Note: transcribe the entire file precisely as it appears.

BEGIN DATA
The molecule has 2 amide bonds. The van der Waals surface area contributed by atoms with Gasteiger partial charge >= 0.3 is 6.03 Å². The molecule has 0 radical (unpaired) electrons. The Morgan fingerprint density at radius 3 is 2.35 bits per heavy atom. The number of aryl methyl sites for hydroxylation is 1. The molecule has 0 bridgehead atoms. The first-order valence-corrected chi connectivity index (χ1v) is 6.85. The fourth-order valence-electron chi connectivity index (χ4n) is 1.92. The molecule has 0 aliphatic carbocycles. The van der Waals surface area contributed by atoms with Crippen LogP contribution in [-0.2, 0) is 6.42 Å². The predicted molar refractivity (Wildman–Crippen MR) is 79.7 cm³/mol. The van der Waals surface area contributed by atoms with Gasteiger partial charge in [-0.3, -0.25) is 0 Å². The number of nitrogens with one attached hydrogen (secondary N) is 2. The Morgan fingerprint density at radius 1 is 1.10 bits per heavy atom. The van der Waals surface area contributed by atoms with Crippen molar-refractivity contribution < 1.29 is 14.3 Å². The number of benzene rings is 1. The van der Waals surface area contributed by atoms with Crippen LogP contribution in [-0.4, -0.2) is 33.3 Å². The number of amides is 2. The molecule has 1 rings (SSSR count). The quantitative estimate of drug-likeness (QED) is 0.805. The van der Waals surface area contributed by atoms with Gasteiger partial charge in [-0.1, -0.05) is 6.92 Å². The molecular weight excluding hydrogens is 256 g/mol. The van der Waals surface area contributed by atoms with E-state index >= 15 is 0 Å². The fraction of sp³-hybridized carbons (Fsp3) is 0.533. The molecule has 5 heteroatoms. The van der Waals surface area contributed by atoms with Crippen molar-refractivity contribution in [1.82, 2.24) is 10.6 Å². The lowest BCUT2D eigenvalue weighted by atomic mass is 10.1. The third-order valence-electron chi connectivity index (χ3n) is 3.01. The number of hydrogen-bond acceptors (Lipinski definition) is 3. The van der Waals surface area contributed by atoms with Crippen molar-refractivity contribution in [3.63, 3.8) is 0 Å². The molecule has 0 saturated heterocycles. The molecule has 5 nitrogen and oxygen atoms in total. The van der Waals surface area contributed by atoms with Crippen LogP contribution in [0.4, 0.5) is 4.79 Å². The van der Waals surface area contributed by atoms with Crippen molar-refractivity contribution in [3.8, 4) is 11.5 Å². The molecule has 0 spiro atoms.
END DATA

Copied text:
The molecule has 2 amide bonds. The van der Waals surface area contributed by atoms with Gasteiger partial charge >= 0.3 is 6.03 Å². The molecule has 0 radical (unpaired) electrons. The Morgan fingerprint density at radius 3 is 2.35 bits per heavy atom. The number of aryl methyl sites for hydroxylation is 1. The molecule has 0 bridgehead atoms. The first-order valence-corrected chi connectivity index (χ1v) is 6.85. The fourth-order valence-electron chi connectivity index (χ4n) is 1.92. The molecule has 0 aliphatic carbocycles. The van der Waals surface area contributed by atoms with Crippen LogP contribution in [-0.2, 0) is 6.42 Å². The predicted molar refractivity (Wildman–Crippen MR) is 79.7 cm³/mol. The van der Waals surface area contributed by atoms with Gasteiger partial charge in [-0.3, -0.25) is 0 Å². The number of nitrogens with one attached hydrogen (secondary N) is 2. The Morgan fingerprint density at radius 1 is 1.10 bits per heavy atom. The van der Waals surface area contributed by atoms with Crippen molar-refractivity contribution < 1.29 is 14.3 Å². The number of benzene rings is 1. The van der Waals surface area contributed by atoms with Crippen LogP contribution in [-0.4, -0.2) is 33.3 Å². The number of amides is 2. The molecule has 1 rings (SSSR count). The quantitative estimate of drug-likeness (QED) is 0.805. The van der Waals surface area contributed by atoms with Gasteiger partial charge in [-0.1, -0.05) is 6.92 Å². The molecular weight excluding hydrogens is 256 g/mol. The van der Waals surface area contributed by atoms with E-state index >= 15 is 0 Å². The fraction of sp³-hybridized carbons (Fsp3) is 0.533. The molecule has 5 heteroatoms. The van der Waals surface area contributed by atoms with Crippen molar-refractivity contribution in [1.82, 2.24) is 10.6 Å². The lowest BCUT2D eigenvalue weighted by atomic mass is 10.1. The third-order valence-electron chi connectivity index (χ3n) is 3.01. The number of hydrogen-bond acceptors (Lipinski definition) is 3. The van der Waals surface area contributed by atoms with Crippen molar-refractivity contribution in [3.63, 3.8) is 0 Å². The molecule has 0 saturated heterocycles. The molecule has 5 nitrogen and oxygen atoms in total. The van der Waals surface area contributed by atoms with Crippen LogP contribution in [0.4, 0.5) is 4.79 Å². The van der Waals surface area contributed by atoms with Crippen molar-refractivity contribution in [3.8, 4) is 11.5 Å². The molecule has 0 spiro atoms.